The melon (Cucumis melo) is one African fruit that is already known around the world. All the warm regions produce it, and every day millions enjoy a melon for breakfast, lunch, or dessert. Certain countries—among them Iran, Pakistan, Japan, and the United States—look upon themselves as “mothers of the melon,” little realizing that the real parent is Africa. Few Americans, Australians, Chinese, Russians, Italians, or Iranians realize that the cantaloupe, muskmelon, or Persian melons on their plates originated from wild (and often impossibly bitter) fruits of Africa’s drylands.

Like ourselves, melon is African in ultimate origin. Quite a few species of its genus, Cucumis, occur across the continent, and the wild plants that gave rise to today’s melon are native in subSaharan eastern tropical Africa. Probably, it was domesticated after other major crops but, when it left Africa, widely different forms quickly arose in various corners of the world.

The crop succeeded first in the drier, longer-season parts of ancient Persia, India, and Southwest Asia (including Egypt); in fact it naturalized in India, which is regarded as a secondary region of novel germplasm. From “Persia” it spread East and West, including all the historic Mediterranean world. It captured the French imagination after reaching there about the fifteenth century; one intellectual produced a treatise enumerating fifty different ways to eat melons, including in soup, fried, or served simply with salt and pepper. The English aristocracy prided itself on the perfect melons their gardeners produced in glasshouses. From Europe, the melon journeyed on westward to the colonies of the Americas.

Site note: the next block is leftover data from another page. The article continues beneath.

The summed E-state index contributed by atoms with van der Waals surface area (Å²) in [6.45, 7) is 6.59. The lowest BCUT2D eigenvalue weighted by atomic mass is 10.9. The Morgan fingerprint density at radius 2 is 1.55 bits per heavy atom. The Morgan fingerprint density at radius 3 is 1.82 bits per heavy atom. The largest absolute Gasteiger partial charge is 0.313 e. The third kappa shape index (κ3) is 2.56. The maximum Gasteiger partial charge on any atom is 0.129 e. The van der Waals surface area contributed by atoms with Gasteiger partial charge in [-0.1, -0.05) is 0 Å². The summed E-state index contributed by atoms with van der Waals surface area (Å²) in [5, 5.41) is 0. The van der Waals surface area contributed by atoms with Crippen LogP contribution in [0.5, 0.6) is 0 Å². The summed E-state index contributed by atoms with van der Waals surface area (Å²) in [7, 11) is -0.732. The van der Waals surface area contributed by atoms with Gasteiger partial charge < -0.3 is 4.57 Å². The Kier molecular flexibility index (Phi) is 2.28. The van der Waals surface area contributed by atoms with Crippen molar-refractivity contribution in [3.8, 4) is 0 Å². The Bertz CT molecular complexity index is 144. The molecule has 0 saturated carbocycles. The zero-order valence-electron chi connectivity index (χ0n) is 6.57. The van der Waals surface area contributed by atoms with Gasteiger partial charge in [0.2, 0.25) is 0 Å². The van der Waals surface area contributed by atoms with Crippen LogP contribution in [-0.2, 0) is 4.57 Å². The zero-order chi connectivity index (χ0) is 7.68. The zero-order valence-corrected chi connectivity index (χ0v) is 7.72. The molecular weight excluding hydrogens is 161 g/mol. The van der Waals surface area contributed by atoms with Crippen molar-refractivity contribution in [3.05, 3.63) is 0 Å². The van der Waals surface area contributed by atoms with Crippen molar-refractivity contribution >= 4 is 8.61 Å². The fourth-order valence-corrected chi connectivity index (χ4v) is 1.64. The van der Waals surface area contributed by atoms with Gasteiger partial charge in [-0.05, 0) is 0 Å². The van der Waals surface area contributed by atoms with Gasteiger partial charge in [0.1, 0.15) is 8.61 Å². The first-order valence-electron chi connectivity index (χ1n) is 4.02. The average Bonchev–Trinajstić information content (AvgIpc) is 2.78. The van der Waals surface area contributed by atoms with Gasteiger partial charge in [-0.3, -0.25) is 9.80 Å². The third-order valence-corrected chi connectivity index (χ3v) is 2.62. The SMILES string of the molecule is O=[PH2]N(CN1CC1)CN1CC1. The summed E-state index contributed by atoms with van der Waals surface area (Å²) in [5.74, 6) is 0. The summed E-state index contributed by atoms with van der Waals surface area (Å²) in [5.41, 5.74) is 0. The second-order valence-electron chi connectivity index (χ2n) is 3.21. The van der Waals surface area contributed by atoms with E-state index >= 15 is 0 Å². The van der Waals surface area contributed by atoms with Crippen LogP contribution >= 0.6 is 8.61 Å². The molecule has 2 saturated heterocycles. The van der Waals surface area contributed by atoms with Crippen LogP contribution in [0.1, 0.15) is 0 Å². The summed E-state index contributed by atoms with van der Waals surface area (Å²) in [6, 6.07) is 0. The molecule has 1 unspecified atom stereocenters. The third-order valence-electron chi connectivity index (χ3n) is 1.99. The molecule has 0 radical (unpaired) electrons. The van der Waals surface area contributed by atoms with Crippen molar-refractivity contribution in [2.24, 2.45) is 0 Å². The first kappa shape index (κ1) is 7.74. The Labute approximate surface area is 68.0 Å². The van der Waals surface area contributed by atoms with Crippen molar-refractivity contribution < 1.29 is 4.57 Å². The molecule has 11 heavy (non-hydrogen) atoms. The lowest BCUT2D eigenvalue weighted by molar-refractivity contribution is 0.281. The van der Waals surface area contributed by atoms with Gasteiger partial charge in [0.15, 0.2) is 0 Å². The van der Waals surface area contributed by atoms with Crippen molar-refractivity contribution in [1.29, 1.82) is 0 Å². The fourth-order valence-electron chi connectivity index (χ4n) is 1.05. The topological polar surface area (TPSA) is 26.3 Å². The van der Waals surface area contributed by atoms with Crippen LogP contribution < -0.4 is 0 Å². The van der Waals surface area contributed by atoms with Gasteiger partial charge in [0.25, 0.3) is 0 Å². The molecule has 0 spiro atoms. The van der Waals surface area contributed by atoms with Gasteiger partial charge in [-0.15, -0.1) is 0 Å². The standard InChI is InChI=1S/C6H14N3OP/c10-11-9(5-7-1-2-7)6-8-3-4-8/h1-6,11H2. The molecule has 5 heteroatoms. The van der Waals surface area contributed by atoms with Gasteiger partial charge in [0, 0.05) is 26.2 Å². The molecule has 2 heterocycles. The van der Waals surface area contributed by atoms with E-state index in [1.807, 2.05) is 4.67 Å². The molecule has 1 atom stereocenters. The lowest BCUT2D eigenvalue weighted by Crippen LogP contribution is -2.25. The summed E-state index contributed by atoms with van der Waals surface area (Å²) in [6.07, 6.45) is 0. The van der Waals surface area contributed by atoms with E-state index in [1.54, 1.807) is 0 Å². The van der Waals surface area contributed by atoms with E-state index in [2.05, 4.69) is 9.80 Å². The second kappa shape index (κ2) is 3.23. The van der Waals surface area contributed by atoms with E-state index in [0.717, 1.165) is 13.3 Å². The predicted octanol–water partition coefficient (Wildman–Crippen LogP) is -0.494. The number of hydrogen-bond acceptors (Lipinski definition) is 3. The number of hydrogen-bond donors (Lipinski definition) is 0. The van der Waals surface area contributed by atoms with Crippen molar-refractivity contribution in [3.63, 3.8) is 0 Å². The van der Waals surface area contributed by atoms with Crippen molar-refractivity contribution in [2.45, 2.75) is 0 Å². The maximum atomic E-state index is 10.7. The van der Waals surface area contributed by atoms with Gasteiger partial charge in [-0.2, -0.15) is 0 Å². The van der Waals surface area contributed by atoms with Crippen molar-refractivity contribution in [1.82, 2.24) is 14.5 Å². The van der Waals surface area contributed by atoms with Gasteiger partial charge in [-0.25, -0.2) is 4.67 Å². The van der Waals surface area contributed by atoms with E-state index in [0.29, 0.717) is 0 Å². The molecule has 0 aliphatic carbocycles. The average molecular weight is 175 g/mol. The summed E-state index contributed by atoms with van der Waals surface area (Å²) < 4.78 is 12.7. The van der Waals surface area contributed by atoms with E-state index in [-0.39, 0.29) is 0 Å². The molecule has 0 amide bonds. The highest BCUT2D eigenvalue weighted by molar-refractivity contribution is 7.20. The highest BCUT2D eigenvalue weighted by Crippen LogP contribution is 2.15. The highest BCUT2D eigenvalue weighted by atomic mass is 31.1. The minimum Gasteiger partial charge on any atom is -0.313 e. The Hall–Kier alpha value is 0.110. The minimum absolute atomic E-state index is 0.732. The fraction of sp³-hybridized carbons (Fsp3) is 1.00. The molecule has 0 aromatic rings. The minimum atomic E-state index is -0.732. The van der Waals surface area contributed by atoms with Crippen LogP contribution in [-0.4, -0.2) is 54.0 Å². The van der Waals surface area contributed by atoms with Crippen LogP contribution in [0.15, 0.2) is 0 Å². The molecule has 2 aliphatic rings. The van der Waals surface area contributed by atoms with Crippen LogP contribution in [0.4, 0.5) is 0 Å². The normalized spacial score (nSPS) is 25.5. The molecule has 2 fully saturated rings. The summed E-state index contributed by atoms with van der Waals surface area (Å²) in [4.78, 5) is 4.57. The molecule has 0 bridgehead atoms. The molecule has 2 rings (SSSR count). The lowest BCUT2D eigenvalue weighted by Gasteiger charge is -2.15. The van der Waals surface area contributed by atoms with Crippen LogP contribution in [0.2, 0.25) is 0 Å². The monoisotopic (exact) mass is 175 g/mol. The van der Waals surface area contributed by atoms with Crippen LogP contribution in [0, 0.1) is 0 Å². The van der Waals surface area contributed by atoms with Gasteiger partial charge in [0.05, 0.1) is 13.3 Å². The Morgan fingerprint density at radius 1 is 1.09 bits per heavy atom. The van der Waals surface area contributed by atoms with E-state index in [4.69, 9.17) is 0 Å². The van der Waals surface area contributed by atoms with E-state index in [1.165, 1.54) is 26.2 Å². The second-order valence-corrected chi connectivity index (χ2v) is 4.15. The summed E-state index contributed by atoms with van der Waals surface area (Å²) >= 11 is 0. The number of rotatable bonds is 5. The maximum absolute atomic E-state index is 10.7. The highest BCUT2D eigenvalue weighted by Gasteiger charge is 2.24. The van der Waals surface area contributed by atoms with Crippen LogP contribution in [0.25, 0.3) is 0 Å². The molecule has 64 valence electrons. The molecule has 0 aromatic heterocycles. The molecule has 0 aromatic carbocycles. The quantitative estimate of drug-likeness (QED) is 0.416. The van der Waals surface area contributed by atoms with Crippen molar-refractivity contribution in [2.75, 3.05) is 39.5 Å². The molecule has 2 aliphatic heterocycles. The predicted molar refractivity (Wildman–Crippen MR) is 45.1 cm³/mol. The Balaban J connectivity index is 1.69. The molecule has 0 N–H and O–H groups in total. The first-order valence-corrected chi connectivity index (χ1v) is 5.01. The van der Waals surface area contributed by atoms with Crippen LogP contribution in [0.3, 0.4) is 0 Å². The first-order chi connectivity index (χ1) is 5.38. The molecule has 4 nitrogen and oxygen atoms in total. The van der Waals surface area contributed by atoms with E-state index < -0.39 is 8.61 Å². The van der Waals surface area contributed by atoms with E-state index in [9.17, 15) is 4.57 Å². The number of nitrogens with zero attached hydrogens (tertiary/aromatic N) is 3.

Melons are reasonably priced and seasonably available across countries that span many climatic zones, such as Russia and the US. While lacking a long shelf life, many varieties are tough enough to ship long distances at cool temperatures. Although most people consider it a sugary nothing in nutritional terms, it can be an important source of some nutrients, especially provitamin A.1 Combined with its welter of flavors, textures, sizes, and colors, melon is one of the most promising fruits for further development.

Despite its international success, however, the crop is far from being exploited to its fullest, even in the areas that know it best. Indeed, today’s


One contributor did write, “Let’s face it, melons are eaten for their taste and sweetness, not nutritional quality. Let’s enjoy it for what it is and be happy we have such a luxury.”

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